D. engaging in violations of applicable law;
   E. operating with management whose policies and practices are detrimental to the Bank;
   F. engaging in practices which produce inadequate operating income and excessive loan losses;
   G. failing to provide adequate supervision and direction over the affairs of the Bank to prevent unsafe or unsound practices and violations of law; and
   H. operating with an inadequate allowance for loan and lease losses for the volume, kind and quality of loans held.
   The Board did not order inclusion of FDIC counsel's proposed management-acceptable clause. However, expanding upon the Judge's proposed language dealing with lending officers, it required the Banks to take the following affirmative action:
    1(a) No more than 30 days from the effective date of this Order, the Bank shall have and thereafter retain a qualified chief lending officer who shall be given stated written authority by the Bank's board of directors, including responsibility for implementing and maintaining lending policies in accord with sound banking practices. Such a senior lending officer shall have an appropriate level of lending, collection and loan supervision experience for the type and quality of the Bank's loans. The Bank shall promptly notify the Regional Director...of the identity of said senior lending officer, and, during the effective term of this Order any replacement for such officer, and shall submit to him a statement of his/her qualifications and a copy of his/her written authority.
   On June 10, 1988, the Board issued its Decision. Citing appropriate authority, the Board held that the statute and court decisions gave it broad discretion to impose affirmative and injunctive relief. That relief, where appropriate, could include a cease and desist order keyed to specific violations of law or unsafe or unsound banking practice. With regard to limitations upon affirmative relief under §8(b), the Board stated:
    Where a bank's management, through its actions, inactions or policies, is a key factor in the creation of a bank's problems, often the most effective (and many times the only) way to restore the bank to financial health is to require it to upgrade the level of ability of its management. The Board has held that, in appropriate circumstances, it has the broad discretion to fashion an appropriate remedy, such as a management acceptable clause, to facilitate correction of the Bank's problems, including management deficiencies, and to bring an end to the unsafe or unsound conditions or practices.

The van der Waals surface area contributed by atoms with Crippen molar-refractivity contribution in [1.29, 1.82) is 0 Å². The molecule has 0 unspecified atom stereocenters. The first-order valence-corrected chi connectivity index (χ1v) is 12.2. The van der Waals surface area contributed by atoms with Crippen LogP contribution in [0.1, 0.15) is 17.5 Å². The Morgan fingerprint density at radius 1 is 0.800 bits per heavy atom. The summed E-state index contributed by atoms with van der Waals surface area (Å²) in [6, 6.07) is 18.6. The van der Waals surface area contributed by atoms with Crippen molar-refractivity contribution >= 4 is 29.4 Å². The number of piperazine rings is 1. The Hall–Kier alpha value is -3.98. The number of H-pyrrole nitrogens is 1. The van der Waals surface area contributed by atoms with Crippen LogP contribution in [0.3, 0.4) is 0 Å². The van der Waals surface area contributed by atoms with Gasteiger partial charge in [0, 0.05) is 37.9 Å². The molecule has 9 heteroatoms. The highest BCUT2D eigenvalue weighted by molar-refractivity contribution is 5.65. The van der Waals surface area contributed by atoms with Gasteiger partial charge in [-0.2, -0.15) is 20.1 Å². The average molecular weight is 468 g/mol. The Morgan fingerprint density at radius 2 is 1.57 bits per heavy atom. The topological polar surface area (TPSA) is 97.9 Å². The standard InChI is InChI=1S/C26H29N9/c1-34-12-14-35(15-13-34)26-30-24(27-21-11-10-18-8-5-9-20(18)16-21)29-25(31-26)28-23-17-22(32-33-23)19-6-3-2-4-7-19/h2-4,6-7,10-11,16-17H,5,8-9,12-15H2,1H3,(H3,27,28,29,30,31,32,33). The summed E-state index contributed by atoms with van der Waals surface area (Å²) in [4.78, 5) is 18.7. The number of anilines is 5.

The Board, it stated, "has not been hesitant to order affirmative remedies limiting the authority of specific officers or directors and a requirement that a bank permit the FDIC to review the suitability of senior management."
   The Board expressly rejected the Banks' arguments that the proposed management clause was vague or that FDIC lacked the legal authority to impose affirmative relief dealing with management. It specifically rejected the contention that the management acceptable clause proposed by enforcement counsel sought to impose removal power under §8(b) without meeting the stringent requirements for removal set forth under §8(e). Such provisions, it noted, have been consistently included as "a proper exercise of FDIC enforcement authority under section 8(b)," citing a number of cases wherein it had done so. The scope of such orders is much narrower than §8(e) removal orders, the Board stated, not requiring that an officer or director be completely precluded from participating in the affairs of that or any other insured bank. At most, according to the Board, a management-acceptable order under §8(b) might require an officer to assume other duties within the bank or to perform his duties under someone else's supervision.2
   However, the Board declined to impose the complete management-acceptable clause proposed by enforcement counsel. It held that the "very sparse and conclusory

2 The Board's view of its authority under a generic management-acceptable clause is somewhat broader than was claimed by FDIC counsel under its proposed clause at the hearing. It was essentially consistent with the testimony of its assistant regional director and still conferred significantly less authority than the Banks believed it did.
{{4-1-90 p.A-1431}}factual record," although establishing serious deficiencies in lending operations, management and controls, failed to explore "in some detail the relationship between the Banks' unsafe or unsound practices and poor financial condition and the Banks' senior management." This made the Board's analysis and judgment as to the appropriate remedy more difficult. The Board therefore concluded that "a requirement that management be acceptable to the Regional Director does not seem to be appropriate as a remedial measure based upon this factual record."